Inflow of foreign funds into equities coupled with record NRI funds and dollar purchases by RBI have boosted the forex kitty to over $300-billion-mark, highest since December 2011, in the just-concluded financial year.
For the week to March 28, the reserves rose by whopping $5.038 billion to $303.673 billion, the second highest in the 2013-14 fiscal. Foreign currency assets also jumped by $5.011 billion to $276.406 billion.
A state-run bank's treasury head attributed the rise in the forex kitty to the massive jump in FII funds flows into the equities market, which has risen to life-time highs in March on expectations of a new, dynamic government next month following the 9-phase general elections, starting tomorrow.
The current government has been hit by allegations of various scams, with industry often accusing it of sliding into policy paralysis mode and not pushing economic reforms.
Singapore brokerage DBS in a report said: "Absorption of inflows that followed RBI's concessional swap arrangement for banks and non-resident deposits coupled with strong FII interests in equities and debt have added to the reserves." From October, RBI became net purchaser of dollars on monthly basis. It net bought $10.08 billion in November, as per RBI data.
Strong interest from FIIs into equity market also led to the addition of forex reserves. Towards the year end, FIIs interest increased leading equity markets to lifetime highs.
During the April-March period, FIIs have pumped in net amount of Rs 79,709 crore in the equity market. This was the fifth consecutive fiscal year inflows by overseas investors after pulling out a net amount of Rs 47,706 crore from the share market in 2008-09.
The government selling a part of its stake in Axis Bank for over a $1 billion also helped boost the inflows as FIIs lapped up the stock.
In the week ended December 23, 2011, the reserves had stood at $300.86 billion. It remained over $300 billion for major part of 2011 and the highest ever was in the week ended September 2, 2011 when it stood at $320.78 billion.
Forex reserves began the year with a rise of near $2 billion at $293.843 billion in the week ended April 5.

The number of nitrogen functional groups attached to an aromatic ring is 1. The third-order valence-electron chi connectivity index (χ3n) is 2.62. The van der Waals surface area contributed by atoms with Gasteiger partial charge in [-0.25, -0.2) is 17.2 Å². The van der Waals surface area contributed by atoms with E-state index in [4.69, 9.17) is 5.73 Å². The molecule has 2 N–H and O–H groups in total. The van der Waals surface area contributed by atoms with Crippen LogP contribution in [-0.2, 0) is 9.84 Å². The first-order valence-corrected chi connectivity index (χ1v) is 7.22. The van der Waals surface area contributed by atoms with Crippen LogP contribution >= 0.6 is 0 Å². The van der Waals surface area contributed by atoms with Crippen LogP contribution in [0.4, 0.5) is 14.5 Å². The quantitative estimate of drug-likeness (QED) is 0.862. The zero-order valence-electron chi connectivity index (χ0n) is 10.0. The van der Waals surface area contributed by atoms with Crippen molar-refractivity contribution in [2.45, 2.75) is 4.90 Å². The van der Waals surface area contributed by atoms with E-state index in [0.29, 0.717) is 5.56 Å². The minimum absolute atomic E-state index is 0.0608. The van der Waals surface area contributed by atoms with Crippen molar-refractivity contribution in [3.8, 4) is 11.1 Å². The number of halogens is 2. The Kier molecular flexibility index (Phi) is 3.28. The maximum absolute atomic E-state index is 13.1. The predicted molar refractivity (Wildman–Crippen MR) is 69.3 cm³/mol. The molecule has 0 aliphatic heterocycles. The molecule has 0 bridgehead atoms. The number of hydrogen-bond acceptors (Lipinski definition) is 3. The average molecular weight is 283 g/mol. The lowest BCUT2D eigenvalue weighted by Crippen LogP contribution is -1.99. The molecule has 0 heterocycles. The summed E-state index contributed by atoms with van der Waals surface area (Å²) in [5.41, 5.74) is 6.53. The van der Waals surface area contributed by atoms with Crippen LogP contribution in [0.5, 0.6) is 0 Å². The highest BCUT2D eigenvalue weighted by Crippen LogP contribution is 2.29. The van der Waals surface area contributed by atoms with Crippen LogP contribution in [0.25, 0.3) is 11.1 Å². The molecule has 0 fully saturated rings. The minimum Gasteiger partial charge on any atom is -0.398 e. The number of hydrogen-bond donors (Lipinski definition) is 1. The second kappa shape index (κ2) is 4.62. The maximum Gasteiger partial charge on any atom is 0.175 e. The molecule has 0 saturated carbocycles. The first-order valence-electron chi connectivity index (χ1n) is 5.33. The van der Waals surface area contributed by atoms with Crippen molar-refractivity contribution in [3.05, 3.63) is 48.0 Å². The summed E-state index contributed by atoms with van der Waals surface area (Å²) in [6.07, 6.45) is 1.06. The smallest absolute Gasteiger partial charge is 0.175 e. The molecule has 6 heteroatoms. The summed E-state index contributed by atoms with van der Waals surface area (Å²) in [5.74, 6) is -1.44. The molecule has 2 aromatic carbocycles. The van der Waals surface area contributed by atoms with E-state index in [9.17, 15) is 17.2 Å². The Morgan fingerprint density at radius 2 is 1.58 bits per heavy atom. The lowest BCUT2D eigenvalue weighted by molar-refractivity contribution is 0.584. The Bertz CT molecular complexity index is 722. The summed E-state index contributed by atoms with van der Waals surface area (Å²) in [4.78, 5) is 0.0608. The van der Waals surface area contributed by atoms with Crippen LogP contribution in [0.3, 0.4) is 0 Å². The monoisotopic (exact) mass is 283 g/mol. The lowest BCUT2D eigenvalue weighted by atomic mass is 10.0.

The rupee, which also began the year on a healthy note, started to lose after former US Fed chairman Ben Bernanke hinted in May at tapering of its monthly purchases of assets, or withdrawal of its third round of easy money policy.
This prompted investors across the globe to offload their holdings in emerging markets economies and India also saw flight of capital.
Between May 23 and August 28, the rupee declined 22%. On August 28, the currency touched an intra-day low of 68.85, a 34 per cent plunge from beginning of the fiscal.
In the period when the rupee was in a depreciating mode, the Reserve Bank had adopted many methods including selling of dollars in order to save the currency.
The RBI also raised marginal standing facility rates, restricted daily liquidity support, among others tools to squeeze liquidity from the system and stem the rupee fall.
Between May and September 2013, the RBI remained net seller of the greenback on monthly basis. In July 2013, it sold $5.9 billion on net basis, according to the RBI data.
The forex reserves started depleting as a result of selling of the US currency by the central bank. The reserves dipped to $274.807 in the week ended September 6, the lowest in the fiscal.
The rupee reversed trend and started recovering after Governor Raghuram Rajan assumed charge at RBI on September 4.
Rajan announced a host of measures such as enhancing the limit to re-book cancelled forward exchange contracts, opening up of a special concessional window to swap fresh foreign currency non-resident (bank), or FCNR-B deposits and foreign currency borrowings which brought in $34.3 billion during the 3 months, out of which net accretion to the forex reserves was $25 billion.
Before Rajan, former RBI Governor D Subbarao opened a special forex swap window to meet oil companies daily dollar requirements on August 28.
All the measures helped in containing volatility in the forex market and also brought some stability in the rupee.
With less volatility in the foreign exchange market, RBI also reduced its dollar sales and started buying dollars to recoup its reserves.